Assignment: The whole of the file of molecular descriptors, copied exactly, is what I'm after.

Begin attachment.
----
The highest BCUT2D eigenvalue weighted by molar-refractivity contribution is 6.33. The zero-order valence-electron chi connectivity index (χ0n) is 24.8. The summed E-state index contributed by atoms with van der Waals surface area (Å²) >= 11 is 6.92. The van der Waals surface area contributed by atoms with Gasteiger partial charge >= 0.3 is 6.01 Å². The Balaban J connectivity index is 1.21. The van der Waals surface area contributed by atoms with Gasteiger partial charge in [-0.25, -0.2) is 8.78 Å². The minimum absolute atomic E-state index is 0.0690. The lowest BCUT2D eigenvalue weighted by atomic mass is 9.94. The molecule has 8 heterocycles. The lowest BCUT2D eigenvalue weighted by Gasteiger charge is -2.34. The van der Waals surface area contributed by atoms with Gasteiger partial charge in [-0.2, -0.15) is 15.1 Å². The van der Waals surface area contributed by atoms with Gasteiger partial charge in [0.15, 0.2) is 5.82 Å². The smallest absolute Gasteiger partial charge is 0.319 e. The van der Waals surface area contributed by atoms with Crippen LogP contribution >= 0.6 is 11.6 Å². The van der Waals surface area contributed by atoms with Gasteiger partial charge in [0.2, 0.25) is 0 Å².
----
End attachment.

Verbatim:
The highest BCUT2D eigenvalue weighted by molar-refractivity contribution is 6.33. The zero-order valence-electron chi connectivity index (χ0n) is 24.8. The summed E-state index contributed by atoms with van der Waals surface area (Å²) >= 11 is 6.92. The van der Waals surface area contributed by atoms with Gasteiger partial charge >= 0.3 is 6.01 Å². The Balaban J connectivity index is 1.21. The van der Waals surface area contributed by atoms with Gasteiger partial charge in [-0.25, -0.2) is 8.78 Å². The minimum absolute atomic E-state index is 0.0690. The lowest BCUT2D eigenvalue weighted by atomic mass is 9.94. The molecule has 8 heterocycles. The lowest BCUT2D eigenvalue weighted by Gasteiger charge is -2.34. The van der Waals surface area contributed by atoms with Gasteiger partial charge in [-0.2, -0.15) is 15.1 Å². The van der Waals surface area contributed by atoms with Gasteiger partial charge in [0.15, 0.2) is 5.82 Å². The smallest absolute Gasteiger partial charge is 0.319 e. The van der Waals surface area contributed by atoms with Crippen LogP contribution >= 0.6 is 11.6 Å². The van der Waals surface area contributed by atoms with Gasteiger partial charge in [0.2, 0.25) is 0 Å².